To eliminate financial distortion, make sure I’m within my risk tolerance band, and push myself to continuously reinvest cash flow in order to survive permanent unemployment, every quarter I’ll be reviewing my investments. I’ve found that after even just a couple months, if I don’t write things down, I simply cannot remember how much and what I invested in.
For the past five years, my goal has been to earn a conservative 4% – 6% yearly return on my overall net worth given I reached my target number. It felt so amazing to escape the rat race in 2012, I was comfortable with what I had. Now, however, thanks to hedonic adaption, I’ve become used to the freedom and have turned greedier with my desired returns.
Today I’m shooting for a 10% yearly return based on my following new money investment allocation for 1H2017: 57.4% Real Estate Crowdfunding (10% target return), 11.27% Bonds (4% target return), 9.41% Stocks (10% target return), Venture Debt 3.3% (12% target return), 8.27% Mortgage (4.25% return), and Home Improvement 10% (20% return).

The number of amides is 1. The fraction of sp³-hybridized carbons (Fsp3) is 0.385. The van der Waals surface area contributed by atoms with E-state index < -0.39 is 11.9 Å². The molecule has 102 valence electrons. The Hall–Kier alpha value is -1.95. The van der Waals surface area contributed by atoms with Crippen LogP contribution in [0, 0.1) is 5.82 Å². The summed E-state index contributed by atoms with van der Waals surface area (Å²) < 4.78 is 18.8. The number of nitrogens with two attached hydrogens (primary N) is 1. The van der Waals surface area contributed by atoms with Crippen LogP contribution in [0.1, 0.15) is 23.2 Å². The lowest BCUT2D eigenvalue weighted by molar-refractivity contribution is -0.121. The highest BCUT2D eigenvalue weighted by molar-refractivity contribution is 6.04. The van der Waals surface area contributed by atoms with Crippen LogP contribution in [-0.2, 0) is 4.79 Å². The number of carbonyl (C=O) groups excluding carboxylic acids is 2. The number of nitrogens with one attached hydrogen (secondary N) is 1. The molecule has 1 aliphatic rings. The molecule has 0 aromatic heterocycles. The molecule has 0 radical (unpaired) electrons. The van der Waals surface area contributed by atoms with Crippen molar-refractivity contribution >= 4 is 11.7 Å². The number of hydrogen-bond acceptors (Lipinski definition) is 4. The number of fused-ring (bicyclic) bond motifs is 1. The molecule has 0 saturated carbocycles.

Let’s dig deeper into the numbers!
Financial Samurai Mid-Year 2017 Investment Review
Stocks: Unlike in 1Q2017, where I just increased my exposure to the S&P 500 through an index ETF, I purchased $10,000 of Netflix at $141/share after 1Q results. At the time it felt a little painful to purchase since my original position was at $92/share. But I loved their portfolio of original content despite their massive cash hemorrhaging. Their business is sticky and inelastic. They can easily raise prices by 20% a month and lose less than 20% of their customer base to increase revenue. Reed Hastings, the founder, spoke at my 2006 Berkeley-Haas MBA commencement. Wish I had put my life savings in the name at the time!